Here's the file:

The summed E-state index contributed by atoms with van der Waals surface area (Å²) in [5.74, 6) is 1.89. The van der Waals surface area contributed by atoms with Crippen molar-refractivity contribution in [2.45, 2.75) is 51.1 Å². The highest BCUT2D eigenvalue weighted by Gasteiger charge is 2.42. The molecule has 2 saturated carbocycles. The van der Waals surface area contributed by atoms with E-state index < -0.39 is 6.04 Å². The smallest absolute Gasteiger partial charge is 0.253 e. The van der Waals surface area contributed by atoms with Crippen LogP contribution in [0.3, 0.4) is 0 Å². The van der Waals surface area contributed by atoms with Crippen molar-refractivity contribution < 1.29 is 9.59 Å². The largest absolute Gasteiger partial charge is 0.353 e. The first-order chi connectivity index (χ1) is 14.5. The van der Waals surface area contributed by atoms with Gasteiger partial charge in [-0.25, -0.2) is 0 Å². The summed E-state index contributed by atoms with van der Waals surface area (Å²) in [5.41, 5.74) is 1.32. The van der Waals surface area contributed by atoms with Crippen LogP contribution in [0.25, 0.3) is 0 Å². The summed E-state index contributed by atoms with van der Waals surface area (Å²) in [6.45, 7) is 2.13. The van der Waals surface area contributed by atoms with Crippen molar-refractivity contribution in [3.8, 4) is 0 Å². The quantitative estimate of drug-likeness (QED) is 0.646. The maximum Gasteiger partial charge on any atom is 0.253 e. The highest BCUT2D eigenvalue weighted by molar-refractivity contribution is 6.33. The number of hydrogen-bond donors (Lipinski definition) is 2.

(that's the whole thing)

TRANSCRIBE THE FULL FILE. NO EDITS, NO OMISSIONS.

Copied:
The summed E-state index contributed by atoms with van der Waals surface area (Å²) in [5.74, 6) is 1.89. The van der Waals surface area contributed by atoms with Crippen molar-refractivity contribution in [2.45, 2.75) is 51.1 Å². The highest BCUT2D eigenvalue weighted by Gasteiger charge is 2.42. The molecule has 2 saturated carbocycles. The van der Waals surface area contributed by atoms with E-state index < -0.39 is 6.04 Å². The smallest absolute Gasteiger partial charge is 0.253 e. The van der Waals surface area contributed by atoms with Crippen LogP contribution in [0.3, 0.4) is 0 Å². The van der Waals surface area contributed by atoms with Crippen molar-refractivity contribution < 1.29 is 9.59 Å². The largest absolute Gasteiger partial charge is 0.353 e. The first-order chi connectivity index (χ1) is 14.5. The van der Waals surface area contributed by atoms with Gasteiger partial charge in [-0.25, -0.2) is 0 Å². The summed E-state index contributed by atoms with van der Waals surface area (Å²) in [5.41, 5.74) is 1.32. The van der Waals surface area contributed by atoms with Crippen LogP contribution in [0.25, 0.3) is 0 Å². The summed E-state index contributed by atoms with van der Waals surface area (Å²) in [6.45, 7) is 2.13. The van der Waals surface area contributed by atoms with Crippen molar-refractivity contribution in [3.8, 4) is 0 Å². The quantitative estimate of drug-likeness (QED) is 0.646. The maximum Gasteiger partial charge on any atom is 0.253 e. The highest BCUT2D eigenvalue weighted by molar-refractivity contribution is 6.33. The number of hydrogen-bond donors (Lipinski definition) is 2.